When that came down, he explained, "SCOTUS made clear that care should be taken that it not infringe on religious beliefs. But the ink was barely dry before Christian bakers, florists and other wedding service providers in blue states were being sued, harassed, hounded, fined, branded as 'haters' and driven into bankruptcy simply for declining jobs that would require them to violate their sacred belief in the biblical definition of marriage."
He said the justices actually need to do a lot more work. And he said he expects more such cases, because the court didn't finish its work.
"This ruling is something to celebrate, because the treatment of Jack Phillips was outrageous and unconstitutional. But it still leaves unfinished the untangling of the knot of conflicting rights the SCOTUS created. I expect there will be many more such cases as liberal state officials try to find ways to infringe on religious beliefs while being cagier about hiding their hostility to religion. Maybe someday, a future SCOTUS (possibly one with a Trump-appointed replacement for Kennedy) will get tired of dealing with the endless end-run attempts and finally issue a decisive ruling that the government cannot compel anyone to violate his or her religious beliefs, but it would have been a lot easier for everyone concerned if they’d just done it now."
"The Supreme Court was absolutely correct to overturn the clear religious discrimination perpetrated by the state of Colorado against Jack Phillips," said Jerry A. Johnson, president & CEO of National Religious Broadcasters.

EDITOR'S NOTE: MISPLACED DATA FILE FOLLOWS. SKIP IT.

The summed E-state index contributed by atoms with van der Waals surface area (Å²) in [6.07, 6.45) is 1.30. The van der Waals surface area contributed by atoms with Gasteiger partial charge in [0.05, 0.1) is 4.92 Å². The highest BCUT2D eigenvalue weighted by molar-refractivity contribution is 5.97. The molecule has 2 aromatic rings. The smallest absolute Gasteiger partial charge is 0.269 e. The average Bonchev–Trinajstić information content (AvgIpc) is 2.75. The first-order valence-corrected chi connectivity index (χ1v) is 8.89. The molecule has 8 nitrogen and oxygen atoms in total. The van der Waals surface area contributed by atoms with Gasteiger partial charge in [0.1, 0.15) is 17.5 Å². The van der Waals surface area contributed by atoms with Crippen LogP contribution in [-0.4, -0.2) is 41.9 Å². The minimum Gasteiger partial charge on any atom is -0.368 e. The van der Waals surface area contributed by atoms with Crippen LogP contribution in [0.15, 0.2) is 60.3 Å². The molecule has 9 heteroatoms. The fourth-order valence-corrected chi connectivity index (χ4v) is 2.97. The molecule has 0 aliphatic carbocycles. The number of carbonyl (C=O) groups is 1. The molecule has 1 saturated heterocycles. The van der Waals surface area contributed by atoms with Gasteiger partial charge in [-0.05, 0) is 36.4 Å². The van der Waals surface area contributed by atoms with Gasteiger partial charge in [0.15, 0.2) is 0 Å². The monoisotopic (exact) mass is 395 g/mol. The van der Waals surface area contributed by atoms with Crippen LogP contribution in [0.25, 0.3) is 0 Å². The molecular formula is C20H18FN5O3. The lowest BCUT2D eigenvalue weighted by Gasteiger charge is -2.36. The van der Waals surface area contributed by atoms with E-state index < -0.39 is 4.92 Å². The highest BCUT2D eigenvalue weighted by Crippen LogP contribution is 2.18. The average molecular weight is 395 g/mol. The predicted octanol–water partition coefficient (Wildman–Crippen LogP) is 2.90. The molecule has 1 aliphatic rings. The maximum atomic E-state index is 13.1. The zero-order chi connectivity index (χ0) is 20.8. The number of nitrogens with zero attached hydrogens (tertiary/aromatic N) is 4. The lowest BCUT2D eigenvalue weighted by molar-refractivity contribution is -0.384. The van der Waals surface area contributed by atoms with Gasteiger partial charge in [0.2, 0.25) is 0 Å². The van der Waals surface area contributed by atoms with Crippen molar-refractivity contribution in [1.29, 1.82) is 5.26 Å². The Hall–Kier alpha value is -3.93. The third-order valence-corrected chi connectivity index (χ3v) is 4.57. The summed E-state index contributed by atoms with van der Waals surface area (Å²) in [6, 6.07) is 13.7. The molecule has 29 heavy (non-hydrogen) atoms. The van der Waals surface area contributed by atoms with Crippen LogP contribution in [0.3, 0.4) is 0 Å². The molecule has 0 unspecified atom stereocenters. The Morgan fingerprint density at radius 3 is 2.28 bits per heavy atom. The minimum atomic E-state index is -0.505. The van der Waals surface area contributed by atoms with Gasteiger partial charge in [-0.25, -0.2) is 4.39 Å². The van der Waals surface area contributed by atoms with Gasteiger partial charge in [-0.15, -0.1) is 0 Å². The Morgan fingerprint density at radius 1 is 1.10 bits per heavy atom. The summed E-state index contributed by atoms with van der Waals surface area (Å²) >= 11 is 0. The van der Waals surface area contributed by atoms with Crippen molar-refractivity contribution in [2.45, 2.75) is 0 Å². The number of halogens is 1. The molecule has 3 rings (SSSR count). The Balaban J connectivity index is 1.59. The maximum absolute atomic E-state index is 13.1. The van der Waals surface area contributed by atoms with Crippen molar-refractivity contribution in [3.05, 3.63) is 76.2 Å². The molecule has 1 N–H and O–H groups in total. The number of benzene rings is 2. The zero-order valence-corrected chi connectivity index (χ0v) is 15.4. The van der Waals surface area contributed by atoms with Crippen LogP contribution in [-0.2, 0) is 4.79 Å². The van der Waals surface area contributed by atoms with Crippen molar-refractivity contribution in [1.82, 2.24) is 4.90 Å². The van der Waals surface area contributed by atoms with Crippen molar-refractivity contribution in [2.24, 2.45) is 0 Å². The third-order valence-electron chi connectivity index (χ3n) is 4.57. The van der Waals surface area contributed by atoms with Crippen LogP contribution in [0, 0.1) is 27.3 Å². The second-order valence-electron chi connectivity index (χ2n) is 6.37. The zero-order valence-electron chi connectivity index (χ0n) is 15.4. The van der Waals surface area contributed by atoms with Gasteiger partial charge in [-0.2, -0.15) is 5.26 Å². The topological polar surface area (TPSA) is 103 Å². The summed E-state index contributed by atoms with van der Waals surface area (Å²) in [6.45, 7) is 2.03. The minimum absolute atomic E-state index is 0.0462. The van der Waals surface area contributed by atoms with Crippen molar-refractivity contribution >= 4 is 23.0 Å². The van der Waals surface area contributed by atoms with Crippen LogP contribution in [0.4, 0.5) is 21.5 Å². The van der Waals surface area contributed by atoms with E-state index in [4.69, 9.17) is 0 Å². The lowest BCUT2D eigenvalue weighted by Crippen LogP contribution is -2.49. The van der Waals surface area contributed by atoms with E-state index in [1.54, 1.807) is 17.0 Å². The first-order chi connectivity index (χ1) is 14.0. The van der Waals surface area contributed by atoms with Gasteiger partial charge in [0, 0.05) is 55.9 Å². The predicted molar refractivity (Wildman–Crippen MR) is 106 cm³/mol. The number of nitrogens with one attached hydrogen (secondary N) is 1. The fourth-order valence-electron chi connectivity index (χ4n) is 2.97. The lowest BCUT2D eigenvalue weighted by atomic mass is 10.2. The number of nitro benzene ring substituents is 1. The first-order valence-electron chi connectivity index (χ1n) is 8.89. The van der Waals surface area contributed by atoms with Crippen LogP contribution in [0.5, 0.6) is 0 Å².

"A 7-2 ruling is a strong affirmation of the central importance of religious liberty to our nation. This decision affirms Americans' freedom to believe, to speak, and to live their faith. Politicians who are still intent on currying favor with the well-funded radical Left should take a hard look at this case and correct their course of intolerance before they further trample on America’s fundamental freedoms. I thank Jack for fighting on the front lines for us all. I also commend NRB member Alliance Defending Freedom for yet another victory before the highest court in our land."
Mat Staver, founder and chairman of Liberty Counsel, called it "a huge victory for the religious rights private citizens."
"People should not be forced to speak a message that violates their conscience," he said. "Just as any person or business should have the right to refuse to promote a KKK event, in the same way no one should be forced to promote a same-sex ceremony that violates their sincerely held religious beliefs. A painter can refuse to paint hate, nudity or the Nazi symbol. A photographer or moviemaker can refuse to film offensive content. A person should be free to refuse to be used as a mouthpiece for an objectionable message. Today's ruling protects that inalienable right to conscience."
Sen. Orrin Hatch, R-Utah, praised the decision.
"Hostility toward religion has no place in government," he said. "At the same time, religious freedom means much more than freedom from government hostility. Courts must protect the ability of believers to freely live their faith and to express their religious beliefs openly and honestly."
First Liberty's Kelly Shackelford pointed out the circumstances were like those of his clients, Aaron and Melissa Klein, who lost their bakery business in Oregon under punishment from the state for a similar perceived offense.
"No one in America should be forced by the government to choose between their faith and their livelihood. But that’s exactly what happened to our clients, bakers Aaron and Melissa Klein. The Kleins deserve the same protection from a hostile government given Jack Phillips," he said.
The state fined the Kleins $135,000 for not doing a custom wedding cake for a same-sex wedding.
The case now is at the Oregon Supreme Court, which will have the new U.S. Supreme Court ruling to review.
On the other side, Larry Decker of the Secular Coalition of America claimed the court's ruling created an "unfettered license to discrimination."